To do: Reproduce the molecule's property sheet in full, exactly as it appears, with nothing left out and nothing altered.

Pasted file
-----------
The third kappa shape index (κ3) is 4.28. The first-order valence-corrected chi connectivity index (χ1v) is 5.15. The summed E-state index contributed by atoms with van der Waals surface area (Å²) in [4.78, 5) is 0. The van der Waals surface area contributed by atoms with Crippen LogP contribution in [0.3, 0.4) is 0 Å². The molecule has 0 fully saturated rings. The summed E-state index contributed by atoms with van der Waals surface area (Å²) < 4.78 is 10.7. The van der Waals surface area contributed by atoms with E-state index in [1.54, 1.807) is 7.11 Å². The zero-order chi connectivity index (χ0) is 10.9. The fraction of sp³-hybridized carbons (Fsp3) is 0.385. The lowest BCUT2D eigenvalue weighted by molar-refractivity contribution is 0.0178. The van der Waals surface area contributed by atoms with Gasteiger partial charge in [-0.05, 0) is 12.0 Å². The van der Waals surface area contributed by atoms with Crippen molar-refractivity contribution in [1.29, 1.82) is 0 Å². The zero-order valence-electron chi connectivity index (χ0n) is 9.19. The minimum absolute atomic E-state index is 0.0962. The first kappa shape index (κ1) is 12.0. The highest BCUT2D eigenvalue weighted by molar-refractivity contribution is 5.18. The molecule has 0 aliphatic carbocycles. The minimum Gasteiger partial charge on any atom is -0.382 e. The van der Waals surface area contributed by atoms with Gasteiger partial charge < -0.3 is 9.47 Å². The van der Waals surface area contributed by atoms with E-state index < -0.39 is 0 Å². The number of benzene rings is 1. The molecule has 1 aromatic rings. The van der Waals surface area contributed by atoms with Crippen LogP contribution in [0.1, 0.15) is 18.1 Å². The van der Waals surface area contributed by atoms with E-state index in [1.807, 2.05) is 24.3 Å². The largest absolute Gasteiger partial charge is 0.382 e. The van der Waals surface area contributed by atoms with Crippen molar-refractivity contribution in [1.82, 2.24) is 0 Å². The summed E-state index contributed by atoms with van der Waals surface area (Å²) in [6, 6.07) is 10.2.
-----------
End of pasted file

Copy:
The third kappa shape index (κ3) is 4.28. The first-order valence-corrected chi connectivity index (χ1v) is 5.15. The summed E-state index contributed by atoms with van der Waals surface area (Å²) in [4.78, 5) is 0. The van der Waals surface area contributed by atoms with Crippen LogP contribution in [0.3, 0.4) is 0 Å². The molecule has 0 fully saturated rings. The summed E-state index contributed by atoms with van der Waals surface area (Å²) < 4.78 is 10.7. The van der Waals surface area contributed by atoms with E-state index in [1.54, 1.807) is 7.11 Å². The zero-order chi connectivity index (χ0) is 10.9. The fraction of sp³-hybridized carbons (Fsp3) is 0.385. The lowest BCUT2D eigenvalue weighted by molar-refractivity contribution is 0.0178. The van der Waals surface area contributed by atoms with Gasteiger partial charge in [-0.05, 0) is 12.0 Å². The van der Waals surface area contributed by atoms with Crippen molar-refractivity contribution in [1.29, 1.82) is 0 Å². The zero-order valence-electron chi connectivity index (χ0n) is 9.19. The minimum absolute atomic E-state index is 0.0962. The first kappa shape index (κ1) is 12.0. The highest BCUT2D eigenvalue weighted by molar-refractivity contribution is 5.18. The molecule has 0 aliphatic carbocycles. The minimum Gasteiger partial charge on any atom is -0.382 e. The van der Waals surface area contributed by atoms with Gasteiger partial charge < -0.3 is 9.47 Å². The van der Waals surface area contributed by atoms with E-state index < -0.39 is 0 Å². The number of benzene rings is 1. The molecule has 1 aromatic rings. The van der Waals surface area contributed by atoms with Crippen LogP contribution in [0.1, 0.15) is 18.1 Å². The van der Waals surface area contributed by atoms with E-state index in [1.807, 2.05) is 24.3 Å². The largest absolute Gasteiger partial charge is 0.382 e. The van der Waals surface area contributed by atoms with Crippen molar-refractivity contribution in [1.82, 2.24) is 0 Å². The summed E-state index contributed by atoms with van der Waals surface area (Å²) in [6, 6.07) is 10.2.